An Oct. 23 article misstated the sentence recommended by federal prosecutors and the probationary period imposed by the judge in the fraud case of former District official Saamir "Sam" Kaiser. The government asked U.S. District Judge Ellen Segal Huvelle to jail Kaiser for three years; she sentenced him to 4 1/2 years in prison and ordered two three-year terms of supervisory release to run concurrently. (Published 10/25/02)

Saamir "Sam" Kaiser, who tricked top District officials and members of Congress into believing that he was a lawyer and then embezzled city money for personal luxuries, was sentenced yesterday to 4 1/2 years in federal prison and ordered to repay $514,000.

In a separate civil case, Kaiser, 38, agreed to pay an additional $150,000 in punitive damages to the District for his actions.

U.S. District Judge Ellen Segal Huvelle tacked on a six-year supervised probation, during which restitution will be taken from whatever income he earns at the time. Kaiser is destitute, so Huvelle imposed no fine for the federal mail fraud charge or the District fraud charge.

Huvelle said she exceeded the government's request of three years' probation because of what she called the seriousness of the crimes and Kaiser's history of misrepresentation. She said not all of his fraudulent activities were included in the criminal case before the court, such as working as a lawyer for a D.C. law firm without the law degree he claimed to have. He was fired from that firm in 1991.

Information about his firing never reached his patrons in city government, including Daniel A. Rezneck, who was general counsel to the D.C. financial control board, and D.C. Chief Financial Officer Natwar M. Gandhi.

Kaiser's re{acute}sume{acute} inflated his achievements and included outright fabrications. Once in his job with Gandhi, he secretly added his name to the list of officials authorized to write checks on a special bank account.

In November 2001, internal auditors discovered that his credentials -- including a law degree from Cambridge University in England -- were false, and he was forced to resign his $122,000-a-year job. City officials initially did not pursue criminal charges or contradict Kaiser when he told co-workers that he was resigning to care for his father overseas.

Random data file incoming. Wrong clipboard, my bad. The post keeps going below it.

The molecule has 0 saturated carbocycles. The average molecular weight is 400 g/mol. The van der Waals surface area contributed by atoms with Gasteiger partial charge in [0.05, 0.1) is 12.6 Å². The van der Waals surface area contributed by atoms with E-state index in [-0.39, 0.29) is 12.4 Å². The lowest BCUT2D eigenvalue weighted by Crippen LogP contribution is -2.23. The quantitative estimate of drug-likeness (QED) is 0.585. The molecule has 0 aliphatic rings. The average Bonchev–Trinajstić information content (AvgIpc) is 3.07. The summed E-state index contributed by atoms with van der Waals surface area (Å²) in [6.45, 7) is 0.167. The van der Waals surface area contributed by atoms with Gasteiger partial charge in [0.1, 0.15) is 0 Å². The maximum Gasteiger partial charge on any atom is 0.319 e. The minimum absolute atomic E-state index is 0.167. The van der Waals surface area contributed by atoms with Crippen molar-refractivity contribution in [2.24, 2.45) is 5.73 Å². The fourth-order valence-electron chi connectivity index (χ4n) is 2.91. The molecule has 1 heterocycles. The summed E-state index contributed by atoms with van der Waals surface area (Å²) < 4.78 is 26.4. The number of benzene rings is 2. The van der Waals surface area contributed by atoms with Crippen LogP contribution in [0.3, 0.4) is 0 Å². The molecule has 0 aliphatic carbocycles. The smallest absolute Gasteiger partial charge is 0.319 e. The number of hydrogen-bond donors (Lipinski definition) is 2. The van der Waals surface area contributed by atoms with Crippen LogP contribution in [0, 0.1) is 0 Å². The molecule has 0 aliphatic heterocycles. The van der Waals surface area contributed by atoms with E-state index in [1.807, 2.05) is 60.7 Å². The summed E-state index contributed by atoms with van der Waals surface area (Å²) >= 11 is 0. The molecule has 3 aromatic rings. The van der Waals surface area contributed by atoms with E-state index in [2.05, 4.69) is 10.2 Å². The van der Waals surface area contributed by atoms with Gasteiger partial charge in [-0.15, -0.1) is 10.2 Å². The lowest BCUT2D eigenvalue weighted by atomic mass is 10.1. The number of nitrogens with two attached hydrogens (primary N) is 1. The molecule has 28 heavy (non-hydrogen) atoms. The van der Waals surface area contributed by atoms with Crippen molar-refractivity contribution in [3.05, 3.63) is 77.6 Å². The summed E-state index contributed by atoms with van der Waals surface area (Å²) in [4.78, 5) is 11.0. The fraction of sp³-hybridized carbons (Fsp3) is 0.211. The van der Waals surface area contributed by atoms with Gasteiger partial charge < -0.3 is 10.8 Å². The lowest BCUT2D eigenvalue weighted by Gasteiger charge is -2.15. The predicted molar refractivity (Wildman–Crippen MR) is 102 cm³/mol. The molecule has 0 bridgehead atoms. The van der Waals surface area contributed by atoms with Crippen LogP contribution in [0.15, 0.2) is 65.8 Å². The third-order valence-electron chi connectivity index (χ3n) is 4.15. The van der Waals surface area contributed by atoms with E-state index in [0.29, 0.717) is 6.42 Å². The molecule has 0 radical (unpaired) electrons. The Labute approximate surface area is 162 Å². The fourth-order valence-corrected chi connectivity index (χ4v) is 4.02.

After the fraud was reported in The Washington Post, District and federal investigators entered the case and discovered that he had spent $248,000 in city money to help pay for a $48,000 Mercedes-Benz, an $8,000 honeymoon and a wedding party, among other things.

He and his wife lived in England for the first part of 2002. He voluntarily returned to the United States in May to face charges, said Kaiser's attorney, Plato Cacheris.

Kaiser calmly told Huvelle that he would repay the city and apologized to family, friends, co-workers and taxpayers.

"I misunderstood the consequences of living a false life," he said. "It can hurt those closest to one, destroy one's reputation and put one in compromising situations. In my case, all three scenarios unfolded. . . . I extend my deepest apologies to my former bosses, Dr. Natwar Gandhi, and especially Daniel Rezneck, two of the most honorable people I have ever had the distinction to meet, whose trust I violated."

The restitution includes the embezzled funds and $266,000 in District salary he collected from 1998 through 2001 -- the period in which he was fraudulently employed as a licensed lawyer.

Kaiser served on the legal staff of the D.C. financial control board and later as general counsel to Gandhi. At both agencies, he was a liaison between city finance officials and key aides on D.C. oversight committees in Congress.

In a document recently filed with the court, Kaiser said he needed the money to cover debts related to his divorce and his remarriage, among other things.

But during the hearing, Huvelle dismissed that explanation as specious, pointing out that she could not sympathize with his "financial problems" when he was using the money to buy a Mercedes-Benz and pay $3,500 a month to rent an apartment.

Saamir Kaiser is sworn in at an earlier hearing. He was sentenced yesterday for lying to D.C. officials about his legal credentials and for stealing. Behind him is his attorney, Plato Cacheris. The federal judge is Ellen Segal Huvelle.Kaiser, who lied about having a law degree, worked in high-level legal positions for the D.C. financial control board and the chief financial officer.